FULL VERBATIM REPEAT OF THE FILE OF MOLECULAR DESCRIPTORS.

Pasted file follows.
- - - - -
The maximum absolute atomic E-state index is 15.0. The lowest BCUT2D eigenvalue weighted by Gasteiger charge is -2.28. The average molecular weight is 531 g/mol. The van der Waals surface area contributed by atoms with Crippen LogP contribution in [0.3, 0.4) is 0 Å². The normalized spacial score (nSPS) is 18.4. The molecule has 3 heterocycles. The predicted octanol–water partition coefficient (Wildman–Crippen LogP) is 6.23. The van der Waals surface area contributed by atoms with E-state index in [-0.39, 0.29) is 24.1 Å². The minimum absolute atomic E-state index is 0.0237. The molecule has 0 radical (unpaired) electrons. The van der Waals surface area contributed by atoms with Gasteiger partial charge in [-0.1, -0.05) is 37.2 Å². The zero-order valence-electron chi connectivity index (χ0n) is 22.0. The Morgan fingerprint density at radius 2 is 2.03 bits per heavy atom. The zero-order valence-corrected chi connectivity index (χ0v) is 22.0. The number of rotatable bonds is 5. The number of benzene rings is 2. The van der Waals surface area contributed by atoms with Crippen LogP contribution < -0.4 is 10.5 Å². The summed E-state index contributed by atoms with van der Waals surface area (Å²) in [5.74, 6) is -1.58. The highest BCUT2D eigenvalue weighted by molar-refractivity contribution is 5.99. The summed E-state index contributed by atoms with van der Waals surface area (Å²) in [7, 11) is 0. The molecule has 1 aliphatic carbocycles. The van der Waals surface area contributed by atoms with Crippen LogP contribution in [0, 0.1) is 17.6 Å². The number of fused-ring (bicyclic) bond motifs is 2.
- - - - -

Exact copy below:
The maximum absolute atomic E-state index is 15.0. The lowest BCUT2D eigenvalue weighted by Gasteiger charge is -2.28. The average molecular weight is 531 g/mol. The van der Waals surface area contributed by atoms with Crippen LogP contribution in [0.3, 0.4) is 0 Å². The normalized spacial score (nSPS) is 18.4. The molecule has 3 heterocycles. The predicted octanol–water partition coefficient (Wildman–Crippen LogP) is 6.23. The van der Waals surface area contributed by atoms with E-state index in [-0.39, 0.29) is 24.1 Å². The minimum absolute atomic E-state index is 0.0237. The molecule has 0 radical (unpaired) electrons. The van der Waals surface area contributed by atoms with Gasteiger partial charge in [-0.1, -0.05) is 37.2 Å². The zero-order valence-electron chi connectivity index (χ0n) is 22.0. The Morgan fingerprint density at radius 2 is 2.03 bits per heavy atom. The zero-order valence-corrected chi connectivity index (χ0v) is 22.0. The number of rotatable bonds is 5. The number of benzene rings is 2. The van der Waals surface area contributed by atoms with Crippen LogP contribution < -0.4 is 10.5 Å². The summed E-state index contributed by atoms with van der Waals surface area (Å²) in [5.74, 6) is -1.58. The highest BCUT2D eigenvalue weighted by molar-refractivity contribution is 5.99. The summed E-state index contributed by atoms with van der Waals surface area (Å²) in [7, 11) is 0. The molecule has 1 aliphatic carbocycles. The van der Waals surface area contributed by atoms with Crippen LogP contribution in [0, 0.1) is 17.6 Å². The number of fused-ring (bicyclic) bond motifs is 2.